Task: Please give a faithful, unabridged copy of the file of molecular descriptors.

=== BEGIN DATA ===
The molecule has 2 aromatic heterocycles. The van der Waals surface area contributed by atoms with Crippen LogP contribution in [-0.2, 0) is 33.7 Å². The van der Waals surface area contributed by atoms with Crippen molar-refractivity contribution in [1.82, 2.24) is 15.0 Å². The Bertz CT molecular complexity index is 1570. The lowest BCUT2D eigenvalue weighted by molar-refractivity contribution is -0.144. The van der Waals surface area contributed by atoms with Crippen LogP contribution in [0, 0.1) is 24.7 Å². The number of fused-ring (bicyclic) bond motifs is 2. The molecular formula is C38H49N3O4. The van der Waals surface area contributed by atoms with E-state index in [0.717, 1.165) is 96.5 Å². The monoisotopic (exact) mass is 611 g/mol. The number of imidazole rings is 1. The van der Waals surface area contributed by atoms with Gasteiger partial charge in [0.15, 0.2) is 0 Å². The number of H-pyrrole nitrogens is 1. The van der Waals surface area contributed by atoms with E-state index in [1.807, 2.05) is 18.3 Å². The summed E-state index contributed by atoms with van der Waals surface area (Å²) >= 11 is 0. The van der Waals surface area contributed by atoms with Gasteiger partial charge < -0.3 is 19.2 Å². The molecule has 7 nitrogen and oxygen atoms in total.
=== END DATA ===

The molecule has 2 aromatic heterocycles. The van der Waals surface area contributed by atoms with Crippen LogP contribution in [-0.2, 0) is 33.7 Å². The van der Waals surface area contributed by atoms with Crippen molar-refractivity contribution in [1.82, 2.24) is 15.0 Å². The Bertz CT molecular complexity index is 1570. The lowest BCUT2D eigenvalue weighted by molar-refractivity contribution is -0.144. The van der Waals surface area contributed by atoms with Crippen LogP contribution in [0, 0.1) is 24.7 Å². The number of fused-ring (bicyclic) bond motifs is 2. The molecular formula is C38H49N3O4. The van der Waals surface area contributed by atoms with E-state index in [0.717, 1.165) is 96.5 Å². The monoisotopic (exact) mass is 611 g/mol. The number of imidazole rings is 1. The van der Waals surface area contributed by atoms with Gasteiger partial charge in [0.15, 0.2) is 0 Å². The number of H-pyrrole nitrogens is 1. The van der Waals surface area contributed by atoms with E-state index in [1.807, 2.05) is 18.3 Å². The summed E-state index contributed by atoms with van der Waals surface area (Å²) >= 11 is 0. The van der Waals surface area contributed by atoms with Gasteiger partial charge < -0.3 is 19.2 Å². The molecule has 7 nitrogen and oxygen atoms in total.